How to install PHP on Ubuntu 22.04 | Step-by-Step

May 15th, 2023
How to install PHP on Ubuntu 22.04 | Step-by-Step

PHP is an open-source server-side scripting language used in web development. It performs a wide range of functions, including handling forms, database functions, gathering and saving data to files, and sending data via email.

In this step-by-step tutorial, you will learn how to install PHP, including associated PHP modules as well as how to configure the default version and uninstall it.

What is PHP?

PHP, short for Hypertext Preprocessor, is a free and open-source server-side scripting language that plays a crucial role in the development of both static and dynamic websites. It was created in 1993 and officially released in 1995 by Danish-Canadian Rasmus Lerdorf, initially referred to as Personal Home Page.

PHP is still popular and widely used in web development despite the emergence of other server-side scripting languages such as Ruby, Perl, and Lua. According to W3techs, PHP is used by close to 77.4% of all websites that use a server-side scripting language. In fact, it powers WordPress, a popular CMS (Content Management System) that powers nearly 43% of all websites on the internet.

What is PHP used for?

PHP is widely used to develop interactive and dynamic websites. It is also the last layer of the LAMP stack (Linux, Apache, MySQL, PHP), popular open source components for web development. It runs on a browser and is embedded in HTML pages to add functionality to a website without the need of calling external files. PHP code is first executed on the server, and the result is finally rendered on a web browser.

Popular sites that run PHP include Facebook, Pinterest, Wikipedia, WordPress, Slack, and many others. Currently, PHP 8.2 is the latest release. It ships with numerous features and improvements. Check out the release page for a comprehensive list of new features and enhancements.

In this tutorial, you will learn how to install PHP 8.2 on Ubuntu 22.04.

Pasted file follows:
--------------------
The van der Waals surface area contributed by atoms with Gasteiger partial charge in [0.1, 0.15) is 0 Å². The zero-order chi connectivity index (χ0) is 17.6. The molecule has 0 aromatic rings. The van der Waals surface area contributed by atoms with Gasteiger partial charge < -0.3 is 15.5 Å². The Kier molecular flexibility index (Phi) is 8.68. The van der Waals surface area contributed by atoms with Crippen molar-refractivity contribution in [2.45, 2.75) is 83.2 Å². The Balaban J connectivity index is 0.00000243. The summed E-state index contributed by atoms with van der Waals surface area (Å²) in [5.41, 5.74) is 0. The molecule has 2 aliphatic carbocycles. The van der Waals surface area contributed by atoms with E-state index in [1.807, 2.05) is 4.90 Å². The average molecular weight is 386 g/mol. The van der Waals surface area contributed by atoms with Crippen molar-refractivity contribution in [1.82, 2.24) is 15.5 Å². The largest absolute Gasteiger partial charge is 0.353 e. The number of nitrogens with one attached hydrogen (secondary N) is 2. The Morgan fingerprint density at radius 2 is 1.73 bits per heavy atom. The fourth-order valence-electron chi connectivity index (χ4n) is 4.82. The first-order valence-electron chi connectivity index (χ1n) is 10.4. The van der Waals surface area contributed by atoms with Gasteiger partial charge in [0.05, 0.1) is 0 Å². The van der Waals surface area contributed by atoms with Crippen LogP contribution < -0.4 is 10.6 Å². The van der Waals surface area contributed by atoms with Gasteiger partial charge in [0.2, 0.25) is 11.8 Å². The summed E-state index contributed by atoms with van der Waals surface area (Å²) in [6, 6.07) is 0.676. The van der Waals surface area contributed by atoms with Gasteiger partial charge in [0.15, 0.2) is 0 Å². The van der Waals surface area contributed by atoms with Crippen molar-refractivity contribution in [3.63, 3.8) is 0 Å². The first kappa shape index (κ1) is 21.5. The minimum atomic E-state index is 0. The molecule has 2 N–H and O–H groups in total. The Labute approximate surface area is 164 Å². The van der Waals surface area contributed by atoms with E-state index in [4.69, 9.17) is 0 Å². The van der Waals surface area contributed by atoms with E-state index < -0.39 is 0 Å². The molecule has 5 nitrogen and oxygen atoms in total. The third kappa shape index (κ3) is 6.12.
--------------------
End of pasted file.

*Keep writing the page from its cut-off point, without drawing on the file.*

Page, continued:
Before you set sail, ensure that you have the following requirements in check.

  • A server instance of Ubuntu 22.04 with SSH access.
  • A sudo user configured on the server.

How to install PHP on Ubuntu 22.04 in 5 steps

Once you've reviewed the prerequisites section and set up the requirements for this installation guide, let's dive right in. Follow the below steps to learn how to install PHP on Ubuntu 22.04 system.

Step 1: Install Dependencies on Ubuntu

To get started, log into your server instance via SSH and update the system as follows.

sudo apt update

Next, install the required dependencies, which are essential in the installation of PHP.

sudo apt install software-properties-common apt-transport-https ca-certificates lsb-release 

Step 2: Install PHP on Ubuntu

There are two main ways of installing PHP on Ubuntu. You can install PHP from Ubuntu repositories using the APT package manager, as shown.

sudo apt install php

However, this does not install the latest release of PHP. Currently, the repository only offers PHP 8.1. From the following output, you can see that PHP 8.1 is going to be installed alongside other PHP modules and the Apache web server.

If you don’t mind installing this release, go ahead and press ‘Y’ on the keyboard and hit ENTER.

apt install php

To confirm that PHP is installed, run the command:

php --version

php --version

To install the latest PHP release, you need to add the Sury OndreJ PPA (Personal Package Archive ). This is a PPA maintained by Ondrej Sury, a Debian developer who has been packing a collection of software into Ubuntu and Debian, most notably PHP. The PPA provides the latest versions of PHP, which have yet to be available on the main Ubuntu / Debian repositories.

Therefore, to install PHP 8.2, first, add the OndreJ PPA by running the following command:

sudo add-apt-repository ppa:ondrej/php

add-apt-repository ppa:ondrej/php

Hit ‘ENTER’ on your keyboard when prompted to continue.

Add php repository to apt

Once the installation is complete, update the local package index. This notifies your system of the newly added PPA and enables it to install packages from the PPA.

sudo apt update

Finally, install PHP 8.2 as follows.

sudo apt install php8.2 -y